An excellent piece about a horrible subject

A description of a hanging:

At around 7.50, Ken and I watch as the governor, lord lieutenant of the city and other officials file into the block. At three minutes to eight, Allen nudges his assistant. “Right, it’s us,” he says. He leaves a freshly lit cigarette in an ashtray and the two men tiptoe away.
….
For barely a second he stands on the trapdoors, bound, blindfolded, isolated. Inside the silent darkness of the hood, Pascoe knows it is about to happen. As the prison clock strikes its fifth chime, Allen pulls the lever. Without a sound Pascoe plummets 5ft and dies instantly as his neck is broken and the nerves from his spinal column to his brain are severed by the weight of his body. He is already dead as the prison clock strikes the three remaining chimes. From leaving the cell to dropping through the doors, 14 seconds have passed.

The hangmen return to the officers’ mess. The cigarette in the ashtray still burns. Allen picks it up, takes an appreciative draw. “Any tea on the go?” he asks, rubbing his hands.

“Was he any bother?” I ask.

“Nah, good as gold, Jock.”

27 comments on “An excellent piece about a horrible subject

  1. George Orwell – A Hanging

    It was about forty yards to the gallows. I watched the bare brown back of
    the prisoner marching in front of me. He walked clumsily with his bound
    arms, but quite steadily, with that bobbing gait of the Indian who never
    straightens his knees. At each step his muscles slid neatly into place,
    the lock of hair on his scalp danced up and down, his feet printed
    themselves on the wet gravel. And once, in spite of the men who gripped
    him by each shoulder, he stepped slightly aside to avoid a puddle on the
    path.

    It is curious, but till that moment I had never realized what it means to
    destroy a healthy, conscious man. When I saw the prisoner step aside to
    avoid the puddle, I saw the mystery, the unspeakable wrongness, of
    cutting a life short when it is in full tide. This man was not dying, he
    was alive just as we were alive. All the organs of his body were working
    –bowels digesting food, skin renewing itself, nails growing, tissues
    forming–all toiling away in solemn foolery. His nails would still be
    growing when he stood on the drop, when he was falling through the air
    with a tenth of a second to live. His eyes saw the yellow gravel and the
    grey walls, and his brain still remembered, foresaw, reasoned–reasoned
    even about puddles. He and we were a party of men walking together,
    seeing, hearing, feeling, understanding the same world; and in two
    minutes, with a sudden snap, one of us would be gone–one mind less, one
    world less.

  2. I think lethal injection is more about pandering to the sensibilities of the executioners rather than any concern for welfare or indeed humanity. The rope is pre – industrial and therefore barbaric; the injection is scientific. Ergo we FEEL better about ourselves if we stick a needle in and paralyse him. Even if he is in agony we don’t notice and so don’t FEEL bad.

    I say feelings are irrelevant.

  3. “dies instantly” is wrong. Breathing stops instantly because the spinal cord is severed, but the heart continues to beat for several minutes until stopped by asphyxia.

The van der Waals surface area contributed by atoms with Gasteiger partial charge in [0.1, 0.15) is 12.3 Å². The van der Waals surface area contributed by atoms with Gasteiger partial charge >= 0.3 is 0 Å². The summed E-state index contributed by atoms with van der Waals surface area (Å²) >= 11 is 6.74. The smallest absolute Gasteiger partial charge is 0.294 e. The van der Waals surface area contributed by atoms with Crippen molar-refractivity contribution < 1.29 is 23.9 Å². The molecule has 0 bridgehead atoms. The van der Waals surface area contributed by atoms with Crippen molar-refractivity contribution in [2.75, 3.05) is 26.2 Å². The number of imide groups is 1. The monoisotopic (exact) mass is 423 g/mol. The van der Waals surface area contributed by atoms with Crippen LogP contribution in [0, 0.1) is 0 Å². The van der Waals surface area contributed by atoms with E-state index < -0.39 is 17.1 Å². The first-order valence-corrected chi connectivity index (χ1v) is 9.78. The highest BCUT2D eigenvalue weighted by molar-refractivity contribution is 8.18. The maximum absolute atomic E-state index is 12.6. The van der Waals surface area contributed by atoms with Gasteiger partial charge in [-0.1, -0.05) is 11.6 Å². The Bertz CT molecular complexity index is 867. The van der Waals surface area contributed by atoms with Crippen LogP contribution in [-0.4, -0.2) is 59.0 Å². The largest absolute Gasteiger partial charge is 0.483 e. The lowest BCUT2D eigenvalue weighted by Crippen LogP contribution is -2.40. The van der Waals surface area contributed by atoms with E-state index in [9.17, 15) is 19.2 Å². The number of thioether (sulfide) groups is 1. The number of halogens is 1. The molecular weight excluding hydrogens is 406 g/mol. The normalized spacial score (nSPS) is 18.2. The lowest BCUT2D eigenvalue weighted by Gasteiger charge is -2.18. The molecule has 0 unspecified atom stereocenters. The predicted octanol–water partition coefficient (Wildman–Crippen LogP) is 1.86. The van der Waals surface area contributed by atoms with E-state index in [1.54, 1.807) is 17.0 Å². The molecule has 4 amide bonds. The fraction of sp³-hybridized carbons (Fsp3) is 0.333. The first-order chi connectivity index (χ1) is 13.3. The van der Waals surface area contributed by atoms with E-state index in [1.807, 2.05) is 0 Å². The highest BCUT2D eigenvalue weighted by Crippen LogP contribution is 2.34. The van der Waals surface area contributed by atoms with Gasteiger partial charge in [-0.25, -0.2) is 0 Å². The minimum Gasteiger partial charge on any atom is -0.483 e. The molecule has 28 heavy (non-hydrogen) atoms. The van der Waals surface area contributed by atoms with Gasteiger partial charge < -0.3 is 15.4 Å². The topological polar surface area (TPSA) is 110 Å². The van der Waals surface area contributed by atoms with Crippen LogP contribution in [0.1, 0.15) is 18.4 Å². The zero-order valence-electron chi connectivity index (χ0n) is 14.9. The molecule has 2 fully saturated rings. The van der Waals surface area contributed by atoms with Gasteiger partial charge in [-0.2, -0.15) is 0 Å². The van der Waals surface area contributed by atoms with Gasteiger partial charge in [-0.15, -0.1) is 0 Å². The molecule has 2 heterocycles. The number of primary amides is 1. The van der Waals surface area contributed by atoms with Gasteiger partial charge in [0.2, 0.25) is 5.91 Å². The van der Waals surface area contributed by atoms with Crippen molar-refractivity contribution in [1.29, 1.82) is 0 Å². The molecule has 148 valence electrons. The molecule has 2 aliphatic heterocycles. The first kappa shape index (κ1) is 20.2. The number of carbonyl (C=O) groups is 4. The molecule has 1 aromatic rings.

4. I believe Paul is correct, though shock may stop the heart.

    An unpleasant business, and I have read Orwell and others, but am still in favour of the death penalty for murder.

    Of course, I have yet to be faced with the challenge of pulling the lever or dropping the blade…

  5. My old man actually knew the Copper who arrested these two fuckers. He always said that the death penalty was the right one for them as the poor old chap they murdered died a very unpleasant , and prolonged, death. Two very nasty pieces of work.

  6. That is the other side of it –those hanged had generally done some very nasty things indeed. Apart from the ones who were fitted up.

  7. @Mr Ecks
    Absolutely. I understand that there can be a huge amount of pressure on the Police regarding some crimes which catch the Publics and Politicians imagination. But how could you bring yourself to incriminate someone who didn’t do it, with the knowledge that the real perpetrator is still at large? It doesn’t make sense to me.

  8. The murdered victims deaths deserve at least the same media attention as those of their killers. Here’s what the victim of the last-but-one ‘botched’ US execution might have said if she could have been reached by liberal journalists.
    “I was scared. The three of them had my baby. They’d raped my best friend. They’d beaten my man. I tried to talk to them but they duct taped my mouth. They made me kneel as they dug my grave next to me. When that was done they shot me in the shoulder and pushed me in the grave and as struggled they shot me in the chest. In my agony I screamed through the duct tape ‘Oh God. Please! Please!’. But they just laughed and God did nothing. The first shovelful of dirt hit my face and I knew they were burying me alive and I screamed again for God but he still did not come and they just kept shovelling. My world went dark as the dirt blocked my eyes, my mouth, my nose. I could not speak or move and so I silently begged God to save my baby. I took long time to die.”

    http://www.independentsentinel.com/outrageous-sympathy-pours-out-for-rapist-murderer-who-buried-19-year-old-alive/

  9. I never thought O’s ever find myself using this argument;

    So, are we saying that our understanding of our own humanity leads us to measure the horror of the crime and then plan a vengeance suitably barbaric? If so folks, then I’m a better man than you.

  10. There are all kind of taboos surrounding death and by extension other taboos to do with execution. The point of the extract is surely to contrast these taboos with the workaday behaviour of those involved with the business of despatch.

    The funeral or slaughtering industries are, I imagine, operated by folk who regard what they do as no more than a job requiring certain specific skills and sensibilities which make them neither inhuman nor immoral.

  11. When I read some very fine writing I ask myself: Yes, but is it true?

    For instance, there have been quite a few little accidents over the years when people line up to get a gong from the Queen. So Buck House flunkeys are very keen to make sure you’ve been to the toilet recently.